America’s drone policy makes everyone uncomfortable. The alternatives are worse. Attacking enemy combatants from the air is part of warfare. Combatants who wear civilian clothing or who operate from sanctuaries are not excused from risk. Compare drone strikes to the feckless 1998 cruise missile attack on bin Laden. Drone strikes work; that is why our opponents object to them. If the host governments are cognizant and accepting (even if this is not public), if the laws of armed conflict limiting egregious attacks on civilians are observed, drone strikes are an acceptable use of force.
The more difficult issue involves targeting belligerents who also hold American citizenship. If you think about it, every confederate killed by U.S. forces in the Civil War was an American citizen. Germans with dual citizenship, both civilians and soldiers, were killed in combat or in aerial bombings during World War II. There were probably a few citizens among Chinese forces in Korea. Killing Americans participating in hostilities in an armed conflict against the United States, while disturbing, is not automatically precluded.
Arrest and trial is the preferred approach for dealing with Americans who threaten to kill their fellow citizens. What do we do if arrest is not an option? We could wait for a moment when they can be caught, but that runs the risk that while we wait, there will be another 9/11 or a successful airline bomber. The struggles against global jihad do not fit neatly with existing rules for conflict, and a pragmatic approach that puts public safety first faces difficult choices in balancing risk and rights.
The most difficult choice involves setting bounds for the use of lethal force against Americans. The administration has three rules: A senior U.S. official must determine there is an “imminent” threat of violent attack; capture is not possible; and attacks must be consistent with the laws of war (meaning an effort to avoid collateral damage and innocent causalities). The rules could be clearer in saying targets must be combatants engaged in armed struggle, and the administration uses an elastic definition of “imminent,” but these rules are sufficient for what should be a rare and infrequent event—if drone attacks on U.S. citizens are not rare and infrequent, something is dangerously wrong. It would be better if we did not have to do this and there will be a time when these rules can be abolished, but that time is not now.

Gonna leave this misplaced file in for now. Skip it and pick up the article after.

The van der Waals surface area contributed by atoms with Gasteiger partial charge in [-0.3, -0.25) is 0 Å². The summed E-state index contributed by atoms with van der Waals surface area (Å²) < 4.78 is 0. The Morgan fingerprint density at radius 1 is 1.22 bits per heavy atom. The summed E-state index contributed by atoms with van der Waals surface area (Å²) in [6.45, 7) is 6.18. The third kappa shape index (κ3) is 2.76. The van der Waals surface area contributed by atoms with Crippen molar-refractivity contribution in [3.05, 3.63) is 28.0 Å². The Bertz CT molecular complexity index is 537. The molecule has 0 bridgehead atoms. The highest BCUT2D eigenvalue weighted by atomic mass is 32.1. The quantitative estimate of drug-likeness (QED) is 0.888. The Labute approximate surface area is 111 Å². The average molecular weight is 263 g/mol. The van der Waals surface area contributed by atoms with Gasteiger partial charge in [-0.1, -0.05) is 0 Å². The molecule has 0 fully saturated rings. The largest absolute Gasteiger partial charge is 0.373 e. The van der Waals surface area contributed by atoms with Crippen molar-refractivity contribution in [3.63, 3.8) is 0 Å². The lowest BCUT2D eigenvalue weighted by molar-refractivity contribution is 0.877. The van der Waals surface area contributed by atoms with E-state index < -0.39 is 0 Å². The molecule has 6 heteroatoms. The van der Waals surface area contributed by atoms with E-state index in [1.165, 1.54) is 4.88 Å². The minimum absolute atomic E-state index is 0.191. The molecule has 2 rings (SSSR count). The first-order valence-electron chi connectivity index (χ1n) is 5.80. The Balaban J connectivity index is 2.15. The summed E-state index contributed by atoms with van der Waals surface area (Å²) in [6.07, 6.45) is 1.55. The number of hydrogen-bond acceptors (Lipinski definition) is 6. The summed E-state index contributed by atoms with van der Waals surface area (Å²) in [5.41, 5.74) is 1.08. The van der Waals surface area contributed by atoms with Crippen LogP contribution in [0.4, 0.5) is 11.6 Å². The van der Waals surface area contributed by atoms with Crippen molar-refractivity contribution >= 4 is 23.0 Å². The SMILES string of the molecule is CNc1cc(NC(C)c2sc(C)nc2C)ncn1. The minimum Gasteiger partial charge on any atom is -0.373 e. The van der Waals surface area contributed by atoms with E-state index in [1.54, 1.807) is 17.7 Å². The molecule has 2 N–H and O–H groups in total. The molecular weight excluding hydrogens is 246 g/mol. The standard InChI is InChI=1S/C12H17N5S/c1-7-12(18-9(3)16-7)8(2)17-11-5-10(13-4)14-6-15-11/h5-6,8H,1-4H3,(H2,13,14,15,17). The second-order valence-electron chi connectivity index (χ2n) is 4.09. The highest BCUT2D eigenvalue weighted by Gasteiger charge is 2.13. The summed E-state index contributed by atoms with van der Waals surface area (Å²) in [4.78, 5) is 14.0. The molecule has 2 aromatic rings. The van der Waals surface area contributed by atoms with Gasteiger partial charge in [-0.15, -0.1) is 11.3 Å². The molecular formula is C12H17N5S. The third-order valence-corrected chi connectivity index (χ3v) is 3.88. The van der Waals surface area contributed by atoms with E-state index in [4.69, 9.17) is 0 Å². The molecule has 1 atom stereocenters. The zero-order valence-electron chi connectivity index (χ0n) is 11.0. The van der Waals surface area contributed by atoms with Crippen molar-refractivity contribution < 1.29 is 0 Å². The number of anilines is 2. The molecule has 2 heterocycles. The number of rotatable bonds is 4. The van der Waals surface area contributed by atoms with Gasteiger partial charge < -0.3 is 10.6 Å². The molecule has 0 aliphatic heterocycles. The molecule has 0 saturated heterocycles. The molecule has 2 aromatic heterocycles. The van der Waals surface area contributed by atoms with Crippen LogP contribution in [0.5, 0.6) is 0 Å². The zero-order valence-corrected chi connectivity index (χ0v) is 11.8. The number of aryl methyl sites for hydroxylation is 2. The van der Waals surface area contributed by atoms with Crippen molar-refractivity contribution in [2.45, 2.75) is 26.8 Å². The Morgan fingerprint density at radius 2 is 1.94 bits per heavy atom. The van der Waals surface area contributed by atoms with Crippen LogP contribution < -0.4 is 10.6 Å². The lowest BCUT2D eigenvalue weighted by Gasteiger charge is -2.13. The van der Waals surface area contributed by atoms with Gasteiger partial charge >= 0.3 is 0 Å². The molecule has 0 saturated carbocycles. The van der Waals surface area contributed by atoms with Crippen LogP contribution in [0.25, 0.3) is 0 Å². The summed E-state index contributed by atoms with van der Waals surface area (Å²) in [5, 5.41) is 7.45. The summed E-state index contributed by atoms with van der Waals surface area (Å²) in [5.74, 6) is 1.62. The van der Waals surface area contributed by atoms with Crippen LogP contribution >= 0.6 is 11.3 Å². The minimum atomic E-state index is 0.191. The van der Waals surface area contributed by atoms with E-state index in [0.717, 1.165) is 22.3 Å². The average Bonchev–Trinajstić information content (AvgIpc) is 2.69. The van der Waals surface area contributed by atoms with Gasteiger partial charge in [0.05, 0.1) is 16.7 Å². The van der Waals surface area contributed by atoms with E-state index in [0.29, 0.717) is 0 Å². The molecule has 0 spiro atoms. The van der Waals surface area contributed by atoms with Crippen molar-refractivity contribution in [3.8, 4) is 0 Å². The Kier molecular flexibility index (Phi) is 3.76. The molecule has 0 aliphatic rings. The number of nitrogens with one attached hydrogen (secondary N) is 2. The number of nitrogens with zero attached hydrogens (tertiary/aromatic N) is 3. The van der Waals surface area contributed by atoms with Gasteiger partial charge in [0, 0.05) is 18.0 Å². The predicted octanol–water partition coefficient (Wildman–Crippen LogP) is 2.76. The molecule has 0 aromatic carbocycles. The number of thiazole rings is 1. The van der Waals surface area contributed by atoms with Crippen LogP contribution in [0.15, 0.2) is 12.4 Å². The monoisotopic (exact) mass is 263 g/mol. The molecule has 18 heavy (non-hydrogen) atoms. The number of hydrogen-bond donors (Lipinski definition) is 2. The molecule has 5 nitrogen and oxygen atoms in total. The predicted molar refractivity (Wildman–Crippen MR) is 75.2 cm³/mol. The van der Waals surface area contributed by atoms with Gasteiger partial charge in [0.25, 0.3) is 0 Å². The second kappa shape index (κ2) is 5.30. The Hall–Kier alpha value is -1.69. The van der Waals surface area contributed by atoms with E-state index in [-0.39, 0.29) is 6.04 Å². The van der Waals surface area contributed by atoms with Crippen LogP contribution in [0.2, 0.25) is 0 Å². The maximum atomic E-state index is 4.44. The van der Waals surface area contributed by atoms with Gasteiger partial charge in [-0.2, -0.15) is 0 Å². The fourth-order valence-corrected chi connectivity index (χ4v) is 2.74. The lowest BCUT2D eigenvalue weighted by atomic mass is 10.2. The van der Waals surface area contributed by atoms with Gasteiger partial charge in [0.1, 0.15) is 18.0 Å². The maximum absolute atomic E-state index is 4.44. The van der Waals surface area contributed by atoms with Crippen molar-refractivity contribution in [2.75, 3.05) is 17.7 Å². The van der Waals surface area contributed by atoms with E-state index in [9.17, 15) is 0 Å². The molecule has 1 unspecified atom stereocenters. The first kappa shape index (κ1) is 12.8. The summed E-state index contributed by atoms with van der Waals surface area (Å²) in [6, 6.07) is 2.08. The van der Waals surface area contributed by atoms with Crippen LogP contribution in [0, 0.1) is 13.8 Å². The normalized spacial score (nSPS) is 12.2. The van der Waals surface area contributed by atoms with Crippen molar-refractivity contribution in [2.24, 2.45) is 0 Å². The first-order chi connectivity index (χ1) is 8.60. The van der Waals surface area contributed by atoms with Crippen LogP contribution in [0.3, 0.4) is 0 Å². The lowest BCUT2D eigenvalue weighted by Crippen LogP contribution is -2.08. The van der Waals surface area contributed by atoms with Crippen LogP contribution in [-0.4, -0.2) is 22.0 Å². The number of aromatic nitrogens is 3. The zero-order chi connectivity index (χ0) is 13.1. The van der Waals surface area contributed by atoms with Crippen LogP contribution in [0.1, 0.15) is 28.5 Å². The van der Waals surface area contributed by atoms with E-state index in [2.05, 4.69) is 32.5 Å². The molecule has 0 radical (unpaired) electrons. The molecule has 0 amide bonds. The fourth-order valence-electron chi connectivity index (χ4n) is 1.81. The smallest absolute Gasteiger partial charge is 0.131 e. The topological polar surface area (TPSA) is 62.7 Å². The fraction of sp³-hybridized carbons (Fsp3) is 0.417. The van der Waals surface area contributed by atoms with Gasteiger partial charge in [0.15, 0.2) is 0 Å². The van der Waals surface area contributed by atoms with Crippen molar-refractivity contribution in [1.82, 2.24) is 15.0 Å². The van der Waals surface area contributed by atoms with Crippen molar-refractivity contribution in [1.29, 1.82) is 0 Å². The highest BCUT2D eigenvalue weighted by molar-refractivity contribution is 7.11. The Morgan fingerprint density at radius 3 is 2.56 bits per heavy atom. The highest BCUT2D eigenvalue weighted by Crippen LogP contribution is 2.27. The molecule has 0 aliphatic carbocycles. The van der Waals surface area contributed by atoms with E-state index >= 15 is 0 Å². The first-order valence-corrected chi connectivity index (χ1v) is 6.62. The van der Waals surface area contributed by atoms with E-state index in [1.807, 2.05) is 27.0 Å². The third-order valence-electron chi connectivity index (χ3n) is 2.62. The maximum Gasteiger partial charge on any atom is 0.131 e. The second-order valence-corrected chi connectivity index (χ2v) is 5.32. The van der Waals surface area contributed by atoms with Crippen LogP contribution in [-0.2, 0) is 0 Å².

By: James Lewis, U. S. News and World Report, February 6, 2013
Legal elites must come to terms with a reality driven by the grass-roots electorate: judicial elections are here to stay. Given this reality, we should focus on balancing important First Amendment rights to financially support campaigns with due process concerns about fair trials.
An ugly, expensive campaign for a seat on the Wisconsin Supreme Court is but the latest example of what is now common in judicial elections: millions of dollars in misleading television ads, subsidized by lobbies that have cases before the bench.
In 39 states, at least some judges are elected. Voters rarely know much, if anything, about the candidates, making illusory the democratic benefits of such elections. Ideally, judges should decide cases based on the law, not to please the voters. But, as Justice Otto Kaus of the California Supreme Court once remarked about the effect of politics on judges’ decisions: “You cannot forget the fact that you have a crocodile in your bathtub. You keep wondering whether you’re letting yourself be influenced, and you do not know.”
The need to run multimillion-dollar campaigns to win election to the court in much of the country renders the crocodile ever more menacing.
For more than a quarter of a century, voters have rejected efforts to move from an elective to an appointive bench. Last year, despite a campaign led by Sandra Day O’Connor, Nevada voters became the latest to reject such a change.